What is the Bible? : What the Bible is NOT

The Daily Omer. Bible Commentary. What is the Bible. Omer Dylan Redden

Let’s talk about what the Bible is NOT.

Let me briefly break down each one of these and why they’re a problem for interpreting Scripture well. Hopefully, you can hear my tone is 95% instructive and only 5% snarky.

Not an Instruction Manual

An instruction manual is generally used for complex machinery, assembly, or troubleshooting. A lot of them come with pictures, but some are just simple step-by-step written words. When I think of an instruction manual, three things come to mind:

  • A car manual
  • Ikea furniture
  • Old university or employee handbooks

I recognize that the last one is slightly different, but it is essentially an instruction manual on how to behave, or what to expect from the institution and what it expects of you.

The problem with viewing the Bible as an instruction manual is this: there aren’t many instructions in it. Sure, there are some instructions. But there are a whole lot more stories and prophetic sayings and poems than there are instructions. You miss a great deal of the Scriptures and what they can teach you if you only see it as an instruction manual.

And what’s the excitement or draw to reading an instruction manual? Generally, you only look at it if something is broken (and even then, you usually take it to a mechanic to fix it). Or you look at it so you put the Ikea furniture together correctly, then once you’re done you throw it away.

I don’t think you want to read a small section of the Bible once and then throw it away. I don’t think you only want to look at it if something is broken.

Last thing on this section: The only true instruction manual I’ve come across in the Bible was Leviticus, which very few people ever actually read, and maybe a couple blurbs within Paul’s letters in the New Testament, which seem to be the only thing pastors ever teach. *wink*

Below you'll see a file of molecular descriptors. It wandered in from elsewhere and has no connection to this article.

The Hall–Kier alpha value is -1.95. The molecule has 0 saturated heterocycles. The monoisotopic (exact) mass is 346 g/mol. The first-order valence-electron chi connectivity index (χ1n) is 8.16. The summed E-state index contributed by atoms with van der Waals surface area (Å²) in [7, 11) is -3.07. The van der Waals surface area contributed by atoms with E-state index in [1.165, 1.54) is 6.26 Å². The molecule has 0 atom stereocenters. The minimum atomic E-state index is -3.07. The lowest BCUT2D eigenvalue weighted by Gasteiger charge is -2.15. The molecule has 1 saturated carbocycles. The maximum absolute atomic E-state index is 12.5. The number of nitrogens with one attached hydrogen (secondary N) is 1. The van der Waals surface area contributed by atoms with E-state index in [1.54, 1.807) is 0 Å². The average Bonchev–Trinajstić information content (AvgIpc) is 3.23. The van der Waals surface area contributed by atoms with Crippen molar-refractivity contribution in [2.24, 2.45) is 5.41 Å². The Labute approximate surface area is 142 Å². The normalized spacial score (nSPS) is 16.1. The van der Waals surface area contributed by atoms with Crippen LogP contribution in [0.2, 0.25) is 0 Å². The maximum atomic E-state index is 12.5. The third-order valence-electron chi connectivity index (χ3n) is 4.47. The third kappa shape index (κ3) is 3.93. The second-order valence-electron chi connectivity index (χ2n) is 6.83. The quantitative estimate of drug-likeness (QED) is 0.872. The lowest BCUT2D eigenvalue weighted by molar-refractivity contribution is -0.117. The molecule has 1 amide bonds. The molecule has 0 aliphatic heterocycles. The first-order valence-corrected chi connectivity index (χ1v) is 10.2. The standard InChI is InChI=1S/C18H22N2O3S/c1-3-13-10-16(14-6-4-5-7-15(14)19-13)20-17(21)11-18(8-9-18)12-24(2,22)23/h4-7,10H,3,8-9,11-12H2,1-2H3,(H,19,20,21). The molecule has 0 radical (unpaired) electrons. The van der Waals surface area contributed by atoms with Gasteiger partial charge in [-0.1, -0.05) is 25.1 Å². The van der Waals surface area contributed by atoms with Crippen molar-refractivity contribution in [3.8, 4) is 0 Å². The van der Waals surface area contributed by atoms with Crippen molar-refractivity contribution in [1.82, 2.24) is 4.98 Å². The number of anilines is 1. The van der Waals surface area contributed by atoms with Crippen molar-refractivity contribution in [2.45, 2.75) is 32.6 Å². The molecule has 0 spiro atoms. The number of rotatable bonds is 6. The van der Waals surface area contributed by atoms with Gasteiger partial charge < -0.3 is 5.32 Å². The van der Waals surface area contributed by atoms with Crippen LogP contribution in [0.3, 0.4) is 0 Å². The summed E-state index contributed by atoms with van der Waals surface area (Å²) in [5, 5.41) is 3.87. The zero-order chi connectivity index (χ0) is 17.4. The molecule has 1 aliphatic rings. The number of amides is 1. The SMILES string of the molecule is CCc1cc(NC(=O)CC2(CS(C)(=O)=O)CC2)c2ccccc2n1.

Not a Fairy Tale

A fairy tale is a work of fiction. It is not made up of real people, real places, or real events. It usually includes overly simple characters and overly simple themes.

If you’ve read the Bible, you know it is not a fairy tale. It’s full of real people, in real places, with real events. Archaeological digs, historical documents, and even experiential travel confirm this. The Euphrates River, the land of Egypt, Israel, and the Sea of Galilee are all real places, just like Ephesus, Malta, and Rome.

Likewise, these people were not simple characters, with simple themes for life.

David, “a man after God’s own heart,” also happened to be a battlefield warrior almost like Braveheart, an adulterer, a premeditated murderer, and a mostly passive dad to some of his sons. If we met someone today who killed tens of thousands, committed adultery and murder, and was a passive or absent father, we probably wouldn’t call him “a man after God’s own heart.”

David, just one of the real people in the Bible, was a complex and messy human. Don’t even get me started on Solomon, Nehemiah, or Moses.

Real people, in real places, doing real things. Real problems, real issues, real tragedies. That’s the Bible.

If you’re looking for a fairy tale in the Bible, the closest you might find is the Song of Songs. But it’s more of a love song than a fairy tale. Maybe something in the Apocrypha would fit?

Not a Scientific Research Paper

A scientific research paper can vary in length, depending on what grade level or branch of science you’re in. But the main commonality is that you’re writing about something in science, not in another subject. Simple enough, right? In a research paper, you’re also trying to look deep into an issue and then prove, with various means of analysis, that what you’re saying is right.

You might cite previous studies, include charts/graphs, and reference experiments you ran or others have run.

The problem with viewing the Bible as a scientific research paper is simply this: it is not.

In fact, there’s not a single book in the Bible that reads like a scientific research paper. The first three chapters of Genesis definitely don’t read like that; they read like a poem. So we should quit trying to “prove” anything from it.

Creation vs. evolution debate can’t be found in the Bible. Debates over the size of the galaxy, whether dinosaurs existed, whether there’s geological proof that a worldwide Flood really happened, etc. — they’re all outside the scope of the Bible.

If you’re looking for a book in the Bible that resembles a scientific research paper, you’re going to have to look elsewhere.

Not a Philosophical Treatise

A philosophical treatise is a long, formal piece of writing about a particular subject. In academia, you might also hear it referred to as a thesis. You decide on a topic, do a deep-dive analysis, and come to a conclusion. That’s the research part. Then, for the writing and development of it, you put the conclusion at the start as your thesis and proceed to prove it point by point, page by page, in a meticulous manner.